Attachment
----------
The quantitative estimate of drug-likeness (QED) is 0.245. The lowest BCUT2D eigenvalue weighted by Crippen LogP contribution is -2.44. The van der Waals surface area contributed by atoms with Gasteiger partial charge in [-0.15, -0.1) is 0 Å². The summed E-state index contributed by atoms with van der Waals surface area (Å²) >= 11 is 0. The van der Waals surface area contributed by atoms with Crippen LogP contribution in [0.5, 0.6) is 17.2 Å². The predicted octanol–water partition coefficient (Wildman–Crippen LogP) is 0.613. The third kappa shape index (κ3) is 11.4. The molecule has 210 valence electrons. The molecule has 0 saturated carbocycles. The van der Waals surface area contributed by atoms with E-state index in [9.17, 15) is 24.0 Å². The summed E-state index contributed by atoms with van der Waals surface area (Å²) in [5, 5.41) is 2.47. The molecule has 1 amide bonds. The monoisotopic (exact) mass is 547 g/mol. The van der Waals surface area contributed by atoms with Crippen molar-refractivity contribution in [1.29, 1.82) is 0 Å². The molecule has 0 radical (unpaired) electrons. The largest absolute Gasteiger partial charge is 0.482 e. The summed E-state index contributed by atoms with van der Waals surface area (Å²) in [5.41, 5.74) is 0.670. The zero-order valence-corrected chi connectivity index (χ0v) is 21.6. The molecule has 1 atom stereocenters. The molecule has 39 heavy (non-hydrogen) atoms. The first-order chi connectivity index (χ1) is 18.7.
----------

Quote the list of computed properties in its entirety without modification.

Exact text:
The quantitative estimate of drug-likeness (QED) is 0.245. The lowest BCUT2D eigenvalue weighted by Crippen LogP contribution is -2.44. The van der Waals surface area contributed by atoms with Gasteiger partial charge in [-0.15, -0.1) is 0 Å². The summed E-state index contributed by atoms with van der Waals surface area (Å²) >= 11 is 0. The van der Waals surface area contributed by atoms with Crippen LogP contribution in [0.5, 0.6) is 17.2 Å². The predicted octanol–water partition coefficient (Wildman–Crippen LogP) is 0.613. The third kappa shape index (κ3) is 11.4. The molecule has 210 valence electrons. The molecule has 0 saturated carbocycles. The van der Waals surface area contributed by atoms with E-state index in [9.17, 15) is 24.0 Å². The summed E-state index contributed by atoms with van der Waals surface area (Å²) in [5, 5.41) is 2.47. The molecule has 1 amide bonds. The monoisotopic (exact) mass is 547 g/mol. The van der Waals surface area contributed by atoms with Crippen molar-refractivity contribution in [1.29, 1.82) is 0 Å². The molecule has 0 radical (unpaired) electrons. The largest absolute Gasteiger partial charge is 0.482 e. The summed E-state index contributed by atoms with van der Waals surface area (Å²) in [5.41, 5.74) is 0.670. The zero-order valence-corrected chi connectivity index (χ0v) is 21.6. The molecule has 1 atom stereocenters. The molecule has 39 heavy (non-hydrogen) atoms. The first-order chi connectivity index (χ1) is 18.7.